Newcomers have descended on South Florida, snapping up housing and commercial space at unprecedented speed. The build-to-rent market is on fire. Inventory is low, and land prices are sky-high.
Yet within these “good times,” challenges remain for the real estate industry. Can affordable housing for workers be built in a market as pricey as Miami? What will happen to millions of square feet of mall space that lie vacant?
The Hollo School of Real Estate at FIU Business brought together more than 200 professionals to explore these challenges and opportunities and explore what lies ahead. Its inaugural real estate conference, “Real Estate: Today, Tomorrow and Beyond,” was held Oct. 8 at the InterContinental Miami hotel.
“Real estate is Miami, and Miami is FIU,” said Eli Beracha, professor and director of the Hollo School of Real Estate as he opened the REact 2021 conference.
Amidst ample networking opportunities, the audience learned that even in today’s hot South Florida real estate market, challenges of housing affordability and land cost remain on the horizon.
Keynote speaker Anthony M. Graziano, CEO of Integra Realty Resources, noted that while technology advancements and the growth of real estate as a publicly traded investment category have impacted the market, the biggest factors driving today’s environment are the influx of federal stimulus spending and a boom that’s unique to South Florida.
“It’s what I call the X-Factor,” Graziano said. “[Miami Mayor] Francis Suarez has put himself on a national stage, creating a revolution of people talking about Miami as if we’re San Francisco.” The luxury housing market has exploded, not only in Miami but in Palm Beach and parts of Broward County, he added.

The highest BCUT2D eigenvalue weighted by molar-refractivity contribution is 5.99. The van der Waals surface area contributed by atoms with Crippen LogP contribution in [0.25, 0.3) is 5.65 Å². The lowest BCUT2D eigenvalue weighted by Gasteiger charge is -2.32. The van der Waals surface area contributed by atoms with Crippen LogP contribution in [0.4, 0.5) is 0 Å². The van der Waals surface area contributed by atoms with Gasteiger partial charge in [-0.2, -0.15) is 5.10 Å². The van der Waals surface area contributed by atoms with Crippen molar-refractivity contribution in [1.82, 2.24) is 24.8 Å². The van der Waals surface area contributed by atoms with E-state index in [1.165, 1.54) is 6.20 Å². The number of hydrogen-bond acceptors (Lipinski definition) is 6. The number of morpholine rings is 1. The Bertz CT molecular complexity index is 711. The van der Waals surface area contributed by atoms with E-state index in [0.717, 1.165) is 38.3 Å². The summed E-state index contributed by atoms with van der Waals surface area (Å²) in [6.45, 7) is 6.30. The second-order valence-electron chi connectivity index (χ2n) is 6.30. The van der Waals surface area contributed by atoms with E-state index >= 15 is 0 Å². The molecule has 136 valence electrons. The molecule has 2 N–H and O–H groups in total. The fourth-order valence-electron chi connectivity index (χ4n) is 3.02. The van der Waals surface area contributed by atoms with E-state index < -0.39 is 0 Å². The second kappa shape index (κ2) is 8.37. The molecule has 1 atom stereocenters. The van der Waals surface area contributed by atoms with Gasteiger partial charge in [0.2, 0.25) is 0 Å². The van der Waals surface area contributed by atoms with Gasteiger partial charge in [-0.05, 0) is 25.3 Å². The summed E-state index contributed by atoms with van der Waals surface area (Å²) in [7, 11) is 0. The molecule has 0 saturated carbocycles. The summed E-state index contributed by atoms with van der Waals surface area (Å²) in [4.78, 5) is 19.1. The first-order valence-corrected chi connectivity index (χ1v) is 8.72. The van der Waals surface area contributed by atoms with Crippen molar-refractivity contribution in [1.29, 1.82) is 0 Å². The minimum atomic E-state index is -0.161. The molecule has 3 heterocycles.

Yet not everything has flourished, Graziano said. Hotels could take another 24 to 48 months to return to normal, and malls are lagging even further – but neighborhood retail is picking up, he said.
Glenn Rufrano MS '74, CEO of VEREIT, an NYSE-traded real estate investment trust, spoke to the conference from New York. With millions of square feet of retail space in VEREIT’s portfolio, Rufrano noted a decidedly mixed outlook for malls.
“The definition of ‘dying’ is not easy,” he said, sharing estimates that the 800 to 1,000 U.S. malls today would shrink to around 400 malls in 10-20 years. Prime Class A malls, with good locations and strong tenant mixes, will continue to do well, he said, with others taking on mixed offerings, including housing, healthcare centers, or closing completely.
One session featured a “flash talk” where four FIU Business real estate professors discussed their research in the field. At another session, panelists noted the importance of in-person contact, and in-office presence, to a successful real estate career.
“A new generation is getting into our field,” said Maria Juncadella, managing principal at Fairchild Partners. “Those of us who achieved a certain level have our clients’ trust, we are depending on that trust more than ever due to the nature of technology.”
Participants also learned about the technology transforming the business, including several companies bringing AI tools to land use and zoning analysis and customized information to the sales and bidding process.
Lorenzo Perez, president of Premier International Properties, moderated a panel that discussed the technology and innovation that are reshaping the industry.
“There are some macro forces that are occurring right now that are going to impact real estate prices in the long term,” Perez noted.
The ability to explore these issues in a conference setting was a big plus for attendees. William Hardin, founding director of the Hollo School who now serves as interim dean of FIU Business, noted the importance of getting back into real estate as part of the “new normal” – and stressed the need to create an environment befitting the global city that Miami has become.
“Let’s create the best-built environment we can have and make it accessible for everyone,” Hardin said. “And let’s have fun doing it.”